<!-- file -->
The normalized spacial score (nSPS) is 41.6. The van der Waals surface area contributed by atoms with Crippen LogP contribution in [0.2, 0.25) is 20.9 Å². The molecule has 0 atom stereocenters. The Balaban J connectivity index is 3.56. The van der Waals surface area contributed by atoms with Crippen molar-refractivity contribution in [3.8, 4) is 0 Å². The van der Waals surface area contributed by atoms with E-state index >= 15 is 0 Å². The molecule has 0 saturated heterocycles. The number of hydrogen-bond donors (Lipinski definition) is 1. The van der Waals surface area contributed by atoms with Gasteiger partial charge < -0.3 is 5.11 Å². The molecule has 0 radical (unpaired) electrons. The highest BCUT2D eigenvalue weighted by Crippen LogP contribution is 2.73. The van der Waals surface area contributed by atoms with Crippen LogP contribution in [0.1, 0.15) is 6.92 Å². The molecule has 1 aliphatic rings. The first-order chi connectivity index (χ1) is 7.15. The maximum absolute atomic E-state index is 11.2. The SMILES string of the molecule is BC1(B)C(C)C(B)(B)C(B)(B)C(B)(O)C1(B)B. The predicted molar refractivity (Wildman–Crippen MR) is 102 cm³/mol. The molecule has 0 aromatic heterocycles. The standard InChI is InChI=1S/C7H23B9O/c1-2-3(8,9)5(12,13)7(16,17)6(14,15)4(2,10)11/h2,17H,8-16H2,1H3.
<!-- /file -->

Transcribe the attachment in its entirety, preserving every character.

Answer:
The normalized spacial score (nSPS) is 41.6. The van der Waals surface area contributed by atoms with Crippen LogP contribution in [0.2, 0.25) is 20.9 Å². The molecule has 0 atom stereocenters. The Balaban J connectivity index is 3.56. The van der Waals surface area contributed by atoms with Crippen molar-refractivity contribution in [3.8, 4) is 0 Å². The van der Waals surface area contributed by atoms with E-state index >= 15 is 0 Å². The molecule has 0 saturated heterocycles. The number of hydrogen-bond donors (Lipinski definition) is 1. The van der Waals surface area contributed by atoms with Gasteiger partial charge < -0.3 is 5.11 Å². The molecule has 0 radical (unpaired) electrons. The highest BCUT2D eigenvalue weighted by Crippen LogP contribution is 2.73. The van der Waals surface area contributed by atoms with Crippen LogP contribution in [0.1, 0.15) is 6.92 Å². The molecule has 1 aliphatic rings. The first-order chi connectivity index (χ1) is 7.15. The maximum absolute atomic E-state index is 11.2. The SMILES string of the molecule is BC1(B)C(C)C(B)(B)C(B)(B)C(B)(O)C1(B)B. The predicted molar refractivity (Wildman–Crippen MR) is 102 cm³/mol. The molecule has 0 aromatic heterocycles. The standard InChI is InChI=1S/C7H23B9O/c1-2-3(8,9)5(12,13)7(16,17)6(14,15)4(2,10)11/h2,17H,8-16H2,1H3.